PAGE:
The Art Of Teaching
This week we invited a guest writer, who has been kind enough to share his views and experience about teaching.
About the author: Dr Pranay Swain(firstname.lastname@example.org) teaches Sociology at National Institute of Science Education and Research (NISER), Bhubaneswar. Post receiving a doctorate in Humanities and Social Science from IIT-Kanpur, Dr Swain worked in different capacities with organizations like UNDP, Org-Quest (Dhaka), Microsoft Consumer Research Extension Team at Cross-tab (Bangalore), Indian Institute of Management (Calcutta) and Unicef (Bhubaneswar). Cutting across different areas of interests Dr Swain is back doing what he loves the most-research and teaching.
The mediocre teacher tells. The good teacher explains. The superior teacher demonstrates. The great teacher inspires. (William Arthur Ward)
I read this Japanese proverb somewhere- better than a thousand days of diligent study is one day with a great teacher. Reckon, nothing can be a louder than this.
Before one starts some work-be it teaching, one should always ask oneself three questions – why is s/he doing it?, what the results might be? and will s/he be successful? Only when one thinks deeply and finds satisfactory answers to these questions, is it time to go full-throttle.
And then it does not really matter whether you are teaching poetry or accounting or rocket science.With information revolution even rocket science is no rocket science these days. Things have become available, accessible and amendable like never before. In
the larger context, I would always hesitate to imagine that the job of a teacher is to teach (?). At best, it would be to facilitate learning in whatever environment one is doing what s/he is doing. And, to facilitate effectively one does not really need to swallow the traits like intellectual curiosity, subject knowledge, planning, awareness, maturity, vision, enthusiasm, etc. Beyond a point these are not so great virtues to possess. What helps in a typical classroom situation is- attitude. By attitude I would mean-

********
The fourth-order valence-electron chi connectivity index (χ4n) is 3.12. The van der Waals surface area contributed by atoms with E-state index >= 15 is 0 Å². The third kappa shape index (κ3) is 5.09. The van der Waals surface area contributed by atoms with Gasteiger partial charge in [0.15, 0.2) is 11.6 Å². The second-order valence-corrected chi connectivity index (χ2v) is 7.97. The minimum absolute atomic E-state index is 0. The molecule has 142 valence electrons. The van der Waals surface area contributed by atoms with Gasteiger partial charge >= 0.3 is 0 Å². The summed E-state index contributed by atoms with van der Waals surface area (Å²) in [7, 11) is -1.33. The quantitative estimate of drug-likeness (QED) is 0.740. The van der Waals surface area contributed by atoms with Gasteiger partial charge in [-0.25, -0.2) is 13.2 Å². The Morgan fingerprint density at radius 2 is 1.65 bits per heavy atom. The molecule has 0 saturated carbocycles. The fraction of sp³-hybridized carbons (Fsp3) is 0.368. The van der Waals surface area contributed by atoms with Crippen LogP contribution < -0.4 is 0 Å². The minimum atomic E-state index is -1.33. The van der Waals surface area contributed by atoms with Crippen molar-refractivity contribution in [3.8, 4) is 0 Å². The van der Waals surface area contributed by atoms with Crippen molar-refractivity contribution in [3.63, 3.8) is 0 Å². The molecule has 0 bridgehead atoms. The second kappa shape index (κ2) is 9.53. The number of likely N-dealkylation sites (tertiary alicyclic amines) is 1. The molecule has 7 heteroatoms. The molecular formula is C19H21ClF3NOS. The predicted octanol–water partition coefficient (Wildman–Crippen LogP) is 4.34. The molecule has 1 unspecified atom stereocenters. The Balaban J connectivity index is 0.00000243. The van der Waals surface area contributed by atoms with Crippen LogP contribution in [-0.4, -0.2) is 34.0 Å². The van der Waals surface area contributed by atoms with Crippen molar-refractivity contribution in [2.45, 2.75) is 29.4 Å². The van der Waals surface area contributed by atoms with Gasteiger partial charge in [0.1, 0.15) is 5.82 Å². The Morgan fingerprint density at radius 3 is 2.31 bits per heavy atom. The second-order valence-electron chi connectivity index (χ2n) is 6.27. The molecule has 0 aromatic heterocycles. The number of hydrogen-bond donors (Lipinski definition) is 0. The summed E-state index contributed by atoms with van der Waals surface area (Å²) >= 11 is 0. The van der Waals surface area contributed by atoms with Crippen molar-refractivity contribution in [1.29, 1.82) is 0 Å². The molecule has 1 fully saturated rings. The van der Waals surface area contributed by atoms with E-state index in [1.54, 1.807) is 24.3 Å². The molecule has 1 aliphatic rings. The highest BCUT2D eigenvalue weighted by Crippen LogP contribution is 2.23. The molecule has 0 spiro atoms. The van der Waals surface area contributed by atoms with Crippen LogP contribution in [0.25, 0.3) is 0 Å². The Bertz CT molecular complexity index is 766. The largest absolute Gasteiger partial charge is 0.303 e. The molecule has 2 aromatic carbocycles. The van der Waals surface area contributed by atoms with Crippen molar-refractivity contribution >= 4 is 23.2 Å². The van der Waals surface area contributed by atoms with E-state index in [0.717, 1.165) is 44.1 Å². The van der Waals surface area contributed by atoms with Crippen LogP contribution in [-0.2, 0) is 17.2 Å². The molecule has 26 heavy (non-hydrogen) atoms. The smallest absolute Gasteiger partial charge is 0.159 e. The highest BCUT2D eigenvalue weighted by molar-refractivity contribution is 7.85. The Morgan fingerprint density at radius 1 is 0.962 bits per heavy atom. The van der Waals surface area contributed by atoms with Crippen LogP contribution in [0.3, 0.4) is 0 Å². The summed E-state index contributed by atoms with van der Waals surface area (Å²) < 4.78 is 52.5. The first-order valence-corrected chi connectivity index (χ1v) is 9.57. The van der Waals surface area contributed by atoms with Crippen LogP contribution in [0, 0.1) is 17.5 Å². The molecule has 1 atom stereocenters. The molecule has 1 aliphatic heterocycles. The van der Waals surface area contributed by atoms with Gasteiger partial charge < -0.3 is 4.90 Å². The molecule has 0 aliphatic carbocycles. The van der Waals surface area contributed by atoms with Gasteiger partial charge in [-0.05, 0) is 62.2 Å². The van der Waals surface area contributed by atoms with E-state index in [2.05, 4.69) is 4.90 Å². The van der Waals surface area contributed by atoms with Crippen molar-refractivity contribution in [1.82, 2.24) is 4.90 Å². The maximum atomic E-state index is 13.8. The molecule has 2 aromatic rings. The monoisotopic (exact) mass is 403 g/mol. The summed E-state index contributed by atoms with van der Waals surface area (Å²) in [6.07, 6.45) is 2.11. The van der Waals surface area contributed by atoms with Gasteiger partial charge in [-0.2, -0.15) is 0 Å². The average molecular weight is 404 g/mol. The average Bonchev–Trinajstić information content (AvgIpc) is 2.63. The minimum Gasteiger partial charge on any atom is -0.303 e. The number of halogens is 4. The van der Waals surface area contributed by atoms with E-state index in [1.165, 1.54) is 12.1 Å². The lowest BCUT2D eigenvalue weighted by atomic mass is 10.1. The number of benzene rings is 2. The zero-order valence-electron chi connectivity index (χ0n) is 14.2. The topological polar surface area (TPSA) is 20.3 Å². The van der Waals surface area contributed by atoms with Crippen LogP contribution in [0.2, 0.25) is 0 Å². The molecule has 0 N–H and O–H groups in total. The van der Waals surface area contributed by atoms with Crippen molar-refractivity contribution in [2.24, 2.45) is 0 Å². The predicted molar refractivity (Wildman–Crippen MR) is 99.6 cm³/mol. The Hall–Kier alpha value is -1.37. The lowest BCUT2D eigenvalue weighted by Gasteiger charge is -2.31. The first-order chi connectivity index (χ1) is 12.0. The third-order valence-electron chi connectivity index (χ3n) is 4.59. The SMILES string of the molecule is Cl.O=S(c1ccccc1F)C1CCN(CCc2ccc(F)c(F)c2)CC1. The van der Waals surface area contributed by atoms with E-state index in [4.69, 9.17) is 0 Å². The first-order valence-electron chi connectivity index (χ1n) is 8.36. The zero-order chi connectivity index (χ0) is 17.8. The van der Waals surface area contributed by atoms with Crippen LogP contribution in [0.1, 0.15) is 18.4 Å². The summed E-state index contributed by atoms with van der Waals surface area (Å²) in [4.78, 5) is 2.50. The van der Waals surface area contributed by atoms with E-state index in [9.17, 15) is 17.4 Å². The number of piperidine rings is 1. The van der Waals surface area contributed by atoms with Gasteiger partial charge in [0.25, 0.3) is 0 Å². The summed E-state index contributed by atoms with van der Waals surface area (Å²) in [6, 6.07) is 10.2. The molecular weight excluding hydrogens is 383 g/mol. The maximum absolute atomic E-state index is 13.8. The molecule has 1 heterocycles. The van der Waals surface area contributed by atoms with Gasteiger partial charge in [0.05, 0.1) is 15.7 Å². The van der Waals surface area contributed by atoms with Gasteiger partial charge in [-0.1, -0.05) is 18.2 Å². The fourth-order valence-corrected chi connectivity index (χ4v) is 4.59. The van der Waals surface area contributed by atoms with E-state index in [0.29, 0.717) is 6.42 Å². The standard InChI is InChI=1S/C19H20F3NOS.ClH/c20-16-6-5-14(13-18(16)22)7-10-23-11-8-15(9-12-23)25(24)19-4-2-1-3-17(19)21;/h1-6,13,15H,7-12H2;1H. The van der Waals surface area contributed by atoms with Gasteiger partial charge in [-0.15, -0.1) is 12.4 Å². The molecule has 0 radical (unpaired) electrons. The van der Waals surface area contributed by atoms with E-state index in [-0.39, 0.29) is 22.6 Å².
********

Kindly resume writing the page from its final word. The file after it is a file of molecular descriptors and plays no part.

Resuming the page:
knowing what to do with all those traits.
One MUST shed the ‘i-know-it-all’ attitude and speak the language that would connect with most of the guys. I strongly feel that it is not infra-dig to drop yourself few rungs if you have to (if you are a real big guy in your subject area). The point that I am
driving home here is- if you cannot make guys understand or cannot keep them engaged, then there is absolutely no point. Well, the top 10% of any class who are notch above the majority would always pick things as you want them to. But, if you cannot easily connect with the back-benchers, then you are a bad teacher! Sorry for being little harsh here to have you pegged so.
As Bob Talbert puts it- Good teachers are costly, but bad teachers cost more.
I may not have collected years of teaching to bullet them in my CV. But I must say I was a quicker off the block (in terms of learning the finer nuances from the classroom itself) than most of my
students. Besides, ones that I never forgot in a hurry as a student actually helped me immensely. We were quicker than a blink to bitch about our teachers who failed to create interest in classrooms. And, those do-not’s remained to be eliminated when the table was turned to me. For every student with a spark of brilliance, there are about ten with ignition trouble. Goes without saying that a facilitator that a teacher is, should focus entirely on the such ignition problem.Here a teacher’s being what s/he assumes is of utmost significance.
Marva Collins would put it this way, “I am a teacher. A teacher is someone who leads. There is no magic here. I do not walk on water, I do not part the sea. I just love children.”
We always hated sitting for long hours in class-rooms. Watching a marathon is more tiring than actually running it. That’s the very reason I would put my money on a KISS (keep is short and simple) rule. Short because no one has patience to wait to appreciate you and simple because no one could care less to dig deeper to discover sense in what you say.
Once a friend told me, inside every C+ student is a B- student trying to get out….Now, this is what I call a teacher’s primary responsibility. One has to run that extra mile proactively so that those who need hand-holding get one at the right time. A mismatch of skill and responsibility is the last thing that one would buy.
There is no ‘one-size-fits-all’ formula here. It would be as futile as ‘futile’ itself to sit down to dig out the subtle qualities of a ‘good teacher’. My two cents would revolve around couple of things; one- be what you are and two- be what the situation demands you to be. Simple as that- to be or not to be is entirely one’s own call.